The fourth novel of Fleming's series of James Bond adventures, Diamonds are Forever is generally regarded to be the biggest flop of the early stories, one of the weaker entries in the Bondverse. It's easy to see why: the story itself is Bond going to America undercover, to investigate the Spangled mob and the diamond-smuggling network reaching from Africa to England to the US, because Her Majesty's country is losing money from diamonds being stolen and smuggled from their territory of French Guinea (which became just Guinea 2 years after the book's publication! Wow! So interesting!). Now, after Bond stopped London from the effects of the world's most powerful nuclear missile, and battled the menacing figure of Mr. BIG/Baron Samedi, going up against the mob doesn't seem like much...and it ain't. Two other common complaints with DAF is that Bond travels between too many locations too fast (French Guinea->London->New York->Saratoga->Las Vegas->Spectreville (ghost town)->Los Angeles->cruise ship->F. Guinea--and it's one of the shorter Bond novels), and similarly, there are simply too many villains being introduced, all typical of Fleming's style, and by that I mean that they're...just...strange. Oh, yeah, Bond also says "shaken, not stirred" for the first time here. I had been starting to think that the famous Bond lines were made up for the films strictly.Diamonds are Forever overall has a more typical noir pulp feel to it, partly due to the lack of a supervillain, and the inclusion of the Pinkertons helping out. Felix Leiter returns to lend his helpful claw to Bond, and has left the CIA and become a Pinkerton man, working as a PI for them. We're also rewarded with one of, I think, the best Bond girls. Tiffany Case! The bond between these two cats feels a little more genuine here (but only a little), and Tiffany is also more fleshed out as a character than what we're used to.The leading villain of the adventure doesn't make much of an appearance. Only for a brief scene near the beginning, and to die in the last chapter. The Spangled mob is led by the brothers Spang, this man just mentioned and his brother operating from Las Vegas, and the book's biggest detractor. He's just too silly. He dresses up as a classic cowboy, and likes to spend his weekends running a train out of a ghost town he bought, which of course Bond has to go to. Everything related to this Cowboy Man was just too ridiculous for me. The football-torture scene had me just thinking "what? stupid." Despite the surrounding silliness of this particular brother Spang, the Las Vegas (keep in mind: it's the '50s!) and mud bath and cruise scenes have provided some of the best Bond sequences yet. And the reunion of Bond and Leiter is classic.Overall, a step down, but only barely, from the last two. Still a worthwhile read.F.V.: 70%[583]
brettjames on LibraryThing More than 1 year ago
A good romp, for sure. Fleming, bored with spies, sends Bond after American gangsters. The results are mixed, as Fleming doesn't manage any depth to the bad guys. Still, the description of a trans-Atlantic flight in 1956 is worth the price of admission.
JBreedlove on LibraryThing More than 1 year ago
Another good Bond book. A human, beaten but tough and persevering spy in the wilds of southern Nevada of the early 1950's. Again not the cartoonish Sean Connery. When reading these books I think of the newer blonder less suave Bond.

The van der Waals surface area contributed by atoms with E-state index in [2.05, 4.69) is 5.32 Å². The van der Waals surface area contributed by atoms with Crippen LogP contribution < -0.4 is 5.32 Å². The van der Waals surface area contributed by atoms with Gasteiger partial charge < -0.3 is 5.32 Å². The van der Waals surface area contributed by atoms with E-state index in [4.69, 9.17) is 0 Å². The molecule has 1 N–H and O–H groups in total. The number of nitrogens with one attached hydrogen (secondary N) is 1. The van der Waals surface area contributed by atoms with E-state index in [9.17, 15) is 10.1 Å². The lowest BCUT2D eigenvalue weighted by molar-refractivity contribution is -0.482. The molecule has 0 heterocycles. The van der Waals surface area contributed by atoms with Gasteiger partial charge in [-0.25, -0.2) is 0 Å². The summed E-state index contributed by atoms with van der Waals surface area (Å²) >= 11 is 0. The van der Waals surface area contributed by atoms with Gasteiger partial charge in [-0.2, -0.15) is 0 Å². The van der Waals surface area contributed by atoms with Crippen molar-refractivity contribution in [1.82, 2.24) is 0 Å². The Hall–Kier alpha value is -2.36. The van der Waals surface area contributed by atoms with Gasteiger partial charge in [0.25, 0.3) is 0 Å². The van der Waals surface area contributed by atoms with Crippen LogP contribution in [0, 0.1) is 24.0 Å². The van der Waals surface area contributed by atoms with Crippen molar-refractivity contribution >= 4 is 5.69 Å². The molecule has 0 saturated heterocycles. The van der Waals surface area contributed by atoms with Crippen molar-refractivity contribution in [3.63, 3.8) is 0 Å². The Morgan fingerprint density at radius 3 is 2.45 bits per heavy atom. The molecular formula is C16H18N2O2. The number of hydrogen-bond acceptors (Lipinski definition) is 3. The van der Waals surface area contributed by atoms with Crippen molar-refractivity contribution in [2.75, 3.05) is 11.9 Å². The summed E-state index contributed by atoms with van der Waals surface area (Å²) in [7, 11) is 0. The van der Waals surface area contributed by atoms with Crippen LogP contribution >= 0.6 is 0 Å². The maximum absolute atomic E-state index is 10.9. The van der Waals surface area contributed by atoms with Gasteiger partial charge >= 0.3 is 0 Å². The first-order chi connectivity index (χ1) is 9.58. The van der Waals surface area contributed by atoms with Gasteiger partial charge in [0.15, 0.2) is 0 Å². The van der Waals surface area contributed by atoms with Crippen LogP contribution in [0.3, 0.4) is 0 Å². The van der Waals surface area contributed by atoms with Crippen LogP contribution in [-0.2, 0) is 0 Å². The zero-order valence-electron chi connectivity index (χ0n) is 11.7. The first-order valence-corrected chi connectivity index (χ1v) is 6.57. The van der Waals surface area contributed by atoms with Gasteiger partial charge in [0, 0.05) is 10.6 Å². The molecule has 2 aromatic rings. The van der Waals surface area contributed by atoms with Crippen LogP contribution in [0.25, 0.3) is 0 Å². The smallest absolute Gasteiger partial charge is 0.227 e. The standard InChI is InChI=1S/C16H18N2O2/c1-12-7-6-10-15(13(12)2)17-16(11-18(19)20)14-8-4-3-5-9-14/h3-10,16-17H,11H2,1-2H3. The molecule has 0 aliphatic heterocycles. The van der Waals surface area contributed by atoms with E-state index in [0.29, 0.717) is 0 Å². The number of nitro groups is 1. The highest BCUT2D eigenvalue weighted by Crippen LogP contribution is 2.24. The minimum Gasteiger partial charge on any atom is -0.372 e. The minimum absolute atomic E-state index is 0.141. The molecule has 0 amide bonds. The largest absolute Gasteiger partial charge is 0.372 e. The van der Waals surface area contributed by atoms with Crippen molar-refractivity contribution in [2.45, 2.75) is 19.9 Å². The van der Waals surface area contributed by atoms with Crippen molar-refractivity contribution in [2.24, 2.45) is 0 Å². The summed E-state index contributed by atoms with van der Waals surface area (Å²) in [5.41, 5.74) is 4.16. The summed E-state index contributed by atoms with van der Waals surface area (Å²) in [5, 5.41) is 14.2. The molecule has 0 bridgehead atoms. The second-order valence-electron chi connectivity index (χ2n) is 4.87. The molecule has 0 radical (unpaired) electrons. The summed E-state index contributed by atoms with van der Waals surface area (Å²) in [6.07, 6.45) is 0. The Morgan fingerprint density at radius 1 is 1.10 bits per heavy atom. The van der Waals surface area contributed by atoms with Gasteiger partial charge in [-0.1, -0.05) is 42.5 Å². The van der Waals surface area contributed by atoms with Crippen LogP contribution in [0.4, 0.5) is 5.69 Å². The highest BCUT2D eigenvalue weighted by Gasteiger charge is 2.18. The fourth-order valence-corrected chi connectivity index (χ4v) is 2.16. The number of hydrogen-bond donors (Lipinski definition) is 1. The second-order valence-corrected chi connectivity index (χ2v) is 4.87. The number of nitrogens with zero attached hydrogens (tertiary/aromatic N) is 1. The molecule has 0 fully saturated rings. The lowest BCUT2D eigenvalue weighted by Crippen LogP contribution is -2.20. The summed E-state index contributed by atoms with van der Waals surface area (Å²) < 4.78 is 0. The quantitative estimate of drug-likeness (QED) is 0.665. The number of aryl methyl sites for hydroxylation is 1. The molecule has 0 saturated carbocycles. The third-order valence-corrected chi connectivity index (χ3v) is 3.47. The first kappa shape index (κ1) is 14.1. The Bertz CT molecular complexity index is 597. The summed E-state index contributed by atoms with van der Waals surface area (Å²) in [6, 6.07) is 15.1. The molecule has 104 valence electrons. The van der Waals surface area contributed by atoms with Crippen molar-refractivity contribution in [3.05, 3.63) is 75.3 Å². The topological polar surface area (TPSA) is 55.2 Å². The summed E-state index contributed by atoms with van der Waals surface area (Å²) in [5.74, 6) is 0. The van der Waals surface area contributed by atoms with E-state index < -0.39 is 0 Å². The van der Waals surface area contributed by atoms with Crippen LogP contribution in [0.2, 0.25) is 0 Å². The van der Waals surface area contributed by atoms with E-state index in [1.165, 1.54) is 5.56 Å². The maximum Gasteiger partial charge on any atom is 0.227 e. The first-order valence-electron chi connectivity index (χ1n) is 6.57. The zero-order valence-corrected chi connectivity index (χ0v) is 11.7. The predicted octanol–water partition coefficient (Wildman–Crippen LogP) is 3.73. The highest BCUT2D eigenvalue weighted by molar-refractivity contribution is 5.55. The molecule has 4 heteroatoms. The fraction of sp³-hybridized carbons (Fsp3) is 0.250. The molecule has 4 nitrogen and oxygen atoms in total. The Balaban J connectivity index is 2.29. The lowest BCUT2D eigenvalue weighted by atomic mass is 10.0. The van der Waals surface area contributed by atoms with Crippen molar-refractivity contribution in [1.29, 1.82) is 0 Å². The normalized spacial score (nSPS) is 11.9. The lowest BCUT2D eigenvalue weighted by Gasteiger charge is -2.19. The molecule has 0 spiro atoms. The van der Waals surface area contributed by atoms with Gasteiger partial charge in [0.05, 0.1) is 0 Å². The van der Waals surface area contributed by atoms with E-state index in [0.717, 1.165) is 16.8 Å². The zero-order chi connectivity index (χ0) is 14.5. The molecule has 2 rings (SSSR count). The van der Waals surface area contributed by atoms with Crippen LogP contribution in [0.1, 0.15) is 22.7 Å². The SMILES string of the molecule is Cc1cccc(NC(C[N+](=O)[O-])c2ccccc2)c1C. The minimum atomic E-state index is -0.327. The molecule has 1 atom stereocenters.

cinesnail88 on LibraryThing More than 1 year ago
I liked this better than Moonraker, but I could never warm up to Tiffany Case. When Bond goes over to America I never seem to have as much fun as when he stays in Europe, but this was a bit of an exception. The reappearance of Felix Leiter made me smile, as he's been a favorite of mine since he first came into the series, all in all, a good read.
Anonymous More than 1 year ago
Please put back on the nook and I would buy it
Anonymous More than 1 year ago
Anonymous More than 1 year ago
Anonymous More than 1 year ago
Anonymous More than 1 year ago
Mycroft More than 1 year ago
James Bond is back as he uncovers a diamond smuggling ring. It is a little different from the movie which here is a good pace as you get more indepth with the characters. It is an enjoyable read.
Anonymous More than 1 year ago
Anonymous More than 1 year ago
DOCTORWHOFREAK More than 1 year ago
This book is one of Ian Flemming's best!!!
Anonymous More than 1 year ago
Anonymous More than 1 year ago
Anonymous More than 1 year ago
Anonymous More than 1 year ago
Anonymous More than 1 year ago
Guest More than 1 year ago
I've got to say that I'm pretty jealous of Mr. Bond. Tiffany Case is quite a gal. Fleming's writing, as usual, is tight and precise and wonderfully descriptive. You won't want to put it down.
Guest More than 1 year ago
So far, I've read 7 of the 14 James Bond novels and Diamonds Are Forever is the most interesting and diverse of the books. The movie is nothing like the book. Other than most of the characters and the location being in Vegas, the movie goes off on its own plot line. Blofeld is not in this book and hasn't even been introduced in the series at this point. There is also no satellite of diamonds that shoots a laser beam. The book is solely about diamond smuggling and gang wars in the US. For writing in the time period that he did, Ian Fleming uses a very diverse group of characters, especially in this book. There are many different gangs represented in this story from many different backgrounds. Also, two of the main villians are refered to as being homosexual. A very bold way to write for the 1950s. If you want to experience the way James Bond was meant to be, I strongly recommend Diamonds Are Forever.
Guest More than 1 year ago
Out of the first 4 Bond Diamonds are Forever is by far the most action packed! Sure the start is slow and a little boring, but before you get sick of the book you get pulled right back in. The book is filled with loads of action so far only seen in the movies
Guest More than 1 year ago
Bond is back! In the story, Bond must follow the trail of stolen diamonds which lead to the long time archenemy:Ernst Starvo Blofeld. With the famous license to kill, Blofeld is finally killed. With him dead, Bond faces new enemies in later books written by Ian Fleming. The plot's good. A lot of detours. A good story.